Notably, last year the Edvard Grieg Society of America awarded a grant to the recently established Northwest Edvard Grieg Society (NWEGS) to support award-winning baritone Alan Dunbar in performances that are part of series that will present the complete songs of Grieg over three years. Dunbar is working with soprano Laura Loge, president of the NWEGS, and pianist Knut Erik Jensen, a well-known Grieg specialist from Trondheim, Norway, as they take the series to venues throughout the Pacific Northwest.
The Florida-based national organization led by Eckes was not the first American Grieg Society. Already in 1991, Norwegian-born Julliard professor and internationally acclaimed trombonist Per Brevig founded the Edvard Grieg Society, New York. Under his leadership, the society has presented the music of Grieg and other Norwegian composers with major American and international performers in venues including Lincoln Center and Steinway Hall. The Edvard Grieg Society of Minnesota was formed in 2005, also with the goal to promote Grieg and other Nordic composers. The society is affiliated with the Norway House cultural center and has sponsored awards for young artists, string players, and vocalists. Winners have been awarded both prize money and opportunities to perform in the United States and Norway.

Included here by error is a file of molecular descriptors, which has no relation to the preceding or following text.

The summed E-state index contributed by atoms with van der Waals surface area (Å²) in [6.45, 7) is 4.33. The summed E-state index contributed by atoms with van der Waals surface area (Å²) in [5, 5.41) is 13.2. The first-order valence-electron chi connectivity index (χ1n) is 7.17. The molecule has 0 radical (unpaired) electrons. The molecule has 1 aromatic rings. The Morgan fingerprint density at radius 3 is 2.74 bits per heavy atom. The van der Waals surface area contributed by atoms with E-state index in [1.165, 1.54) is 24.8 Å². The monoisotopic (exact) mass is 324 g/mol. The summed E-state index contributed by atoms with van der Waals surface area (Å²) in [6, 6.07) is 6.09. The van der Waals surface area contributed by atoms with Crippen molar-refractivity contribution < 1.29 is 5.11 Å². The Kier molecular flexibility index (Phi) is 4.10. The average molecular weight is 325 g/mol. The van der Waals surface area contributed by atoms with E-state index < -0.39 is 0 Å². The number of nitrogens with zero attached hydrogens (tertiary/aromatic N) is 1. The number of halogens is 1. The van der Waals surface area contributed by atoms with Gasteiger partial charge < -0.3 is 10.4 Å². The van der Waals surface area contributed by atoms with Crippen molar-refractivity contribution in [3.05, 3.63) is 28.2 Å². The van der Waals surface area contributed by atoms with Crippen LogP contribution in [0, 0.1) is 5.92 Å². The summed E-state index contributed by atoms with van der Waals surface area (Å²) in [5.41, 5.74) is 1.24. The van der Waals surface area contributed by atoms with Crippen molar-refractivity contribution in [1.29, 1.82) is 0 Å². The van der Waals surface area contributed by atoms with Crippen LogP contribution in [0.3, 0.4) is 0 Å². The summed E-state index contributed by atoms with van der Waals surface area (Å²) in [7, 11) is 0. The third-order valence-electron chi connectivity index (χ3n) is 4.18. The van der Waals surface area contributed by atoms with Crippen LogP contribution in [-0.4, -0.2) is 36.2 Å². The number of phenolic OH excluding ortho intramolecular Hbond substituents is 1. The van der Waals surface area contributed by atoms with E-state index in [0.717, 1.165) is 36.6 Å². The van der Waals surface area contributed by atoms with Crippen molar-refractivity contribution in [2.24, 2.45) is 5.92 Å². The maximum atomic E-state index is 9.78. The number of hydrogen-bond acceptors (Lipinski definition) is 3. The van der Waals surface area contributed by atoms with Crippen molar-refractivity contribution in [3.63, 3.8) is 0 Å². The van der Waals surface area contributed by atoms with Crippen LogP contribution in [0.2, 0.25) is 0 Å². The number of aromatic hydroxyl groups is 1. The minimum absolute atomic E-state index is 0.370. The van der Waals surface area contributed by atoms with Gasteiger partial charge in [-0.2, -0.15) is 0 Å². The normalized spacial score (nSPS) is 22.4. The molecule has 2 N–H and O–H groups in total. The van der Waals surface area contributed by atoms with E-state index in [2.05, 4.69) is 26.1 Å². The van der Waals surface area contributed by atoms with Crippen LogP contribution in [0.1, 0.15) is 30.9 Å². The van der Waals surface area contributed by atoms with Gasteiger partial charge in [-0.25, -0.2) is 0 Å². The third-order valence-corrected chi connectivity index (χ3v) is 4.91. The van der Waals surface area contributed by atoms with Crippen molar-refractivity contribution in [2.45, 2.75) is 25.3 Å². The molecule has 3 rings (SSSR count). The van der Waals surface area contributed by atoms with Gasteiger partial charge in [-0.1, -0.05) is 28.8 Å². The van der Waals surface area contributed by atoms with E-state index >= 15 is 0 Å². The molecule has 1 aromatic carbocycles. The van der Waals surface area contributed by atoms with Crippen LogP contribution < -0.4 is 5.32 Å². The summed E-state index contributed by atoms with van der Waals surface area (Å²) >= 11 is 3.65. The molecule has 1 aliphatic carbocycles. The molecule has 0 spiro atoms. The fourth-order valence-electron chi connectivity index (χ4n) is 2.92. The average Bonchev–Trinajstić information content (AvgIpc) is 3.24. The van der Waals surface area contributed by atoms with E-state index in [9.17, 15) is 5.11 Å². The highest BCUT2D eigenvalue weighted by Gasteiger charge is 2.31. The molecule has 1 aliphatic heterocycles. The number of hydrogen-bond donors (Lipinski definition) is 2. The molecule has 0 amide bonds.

In addition to the Florida (national), New York, Minnesota, and Northwest groups, there are active societies in the Dakotas and the Great Lakes, and many other researchers and performers throughout the United States are active within the national society. Connections to colleges and universities are very important, not only for the breadth of expertise but also for outreach to students. Grieg societies often work with Sons of Norway lodges and are actively working to get into schools to spark an interest in Grieg in young people.
Collaboration does not stop here. Eckes is also the vice president of the International Grieg Society in Bergen, birthplace of the composer. There is strong support from the music faculty at the Grieg Academy in Bergen, and the Edvard Grieg Museum at Troldhaugen. American performers and researchers receive strong support from their colleagues in Norway, with exchange and enrichment going in both directions.
Looking to the future, the EGSOA has established the William H. Halvorsen Prize to honor today’s foremost Grieg scholar in America and encourage talented young musicians. The society is also in the process of publishing Dr. Halvorsen’s books, Edvard Grieg: Diaries, Articles, and Speeches and Edvard Grieg: Letters to Colleagues and Friends, in paperback and ebook format. And, of course, there will be more concerts, festivals, competitions, symposia, and workshops to share the joy of the music of Edvard Grieg.
Membership in the Edvard Grieg Society of America and its regional societies is open to all. It is a non-profit 501(c)(3) organization supported by a volunteer board of professional musicians and scholars. To learn more, visit www.griegsocietyusa.org.
To read more about the life and work of Edvard Grieg, see https://www.norwegianamerican.com/featured/happy-175th-birthday-edvard-grieg/.
This article originally appeared in the January 25, 2019, issue of The Norwegian American. To subscribe, visit SUBSCRIBE or call us at (206) 784-4617.